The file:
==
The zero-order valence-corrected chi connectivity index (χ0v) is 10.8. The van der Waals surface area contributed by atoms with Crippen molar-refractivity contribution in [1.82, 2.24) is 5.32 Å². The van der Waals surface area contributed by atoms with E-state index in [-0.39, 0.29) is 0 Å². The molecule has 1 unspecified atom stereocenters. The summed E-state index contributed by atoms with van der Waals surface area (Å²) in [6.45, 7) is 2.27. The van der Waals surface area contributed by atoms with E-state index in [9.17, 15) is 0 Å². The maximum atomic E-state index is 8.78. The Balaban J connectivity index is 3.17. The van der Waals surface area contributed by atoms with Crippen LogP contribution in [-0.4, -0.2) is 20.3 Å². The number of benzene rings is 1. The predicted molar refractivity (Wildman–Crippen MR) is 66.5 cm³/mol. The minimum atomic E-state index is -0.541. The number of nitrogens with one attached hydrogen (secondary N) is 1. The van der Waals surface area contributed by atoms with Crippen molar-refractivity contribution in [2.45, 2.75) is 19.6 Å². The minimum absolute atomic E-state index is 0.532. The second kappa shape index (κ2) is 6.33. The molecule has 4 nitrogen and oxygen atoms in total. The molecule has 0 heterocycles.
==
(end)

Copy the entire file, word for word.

The zero-order valence-corrected chi connectivity index (χ0v) is 10.8. The van der Waals surface area contributed by atoms with Crippen molar-refractivity contribution in [1.82, 2.24) is 5.32 Å². The van der Waals surface area contributed by atoms with E-state index in [-0.39, 0.29) is 0 Å². The molecule has 1 unspecified atom stereocenters. The summed E-state index contributed by atoms with van der Waals surface area (Å²) in [6.45, 7) is 2.27. The van der Waals surface area contributed by atoms with E-state index in [9.17, 15) is 0 Å². The maximum atomic E-state index is 8.78. The Balaban J connectivity index is 3.17. The van der Waals surface area contributed by atoms with Crippen LogP contribution in [-0.4, -0.2) is 20.3 Å². The number of benzene rings is 1. The predicted molar refractivity (Wildman–Crippen MR) is 66.5 cm³/mol. The minimum atomic E-state index is -0.541. The number of nitrogens with one attached hydrogen (secondary N) is 1. The van der Waals surface area contributed by atoms with Crippen molar-refractivity contribution in [2.45, 2.75) is 19.6 Å². The minimum absolute atomic E-state index is 0.532. The second kappa shape index (κ2) is 6.33. The molecule has 4 nitrogen and oxygen atoms in total. The molecule has 0 heterocycles.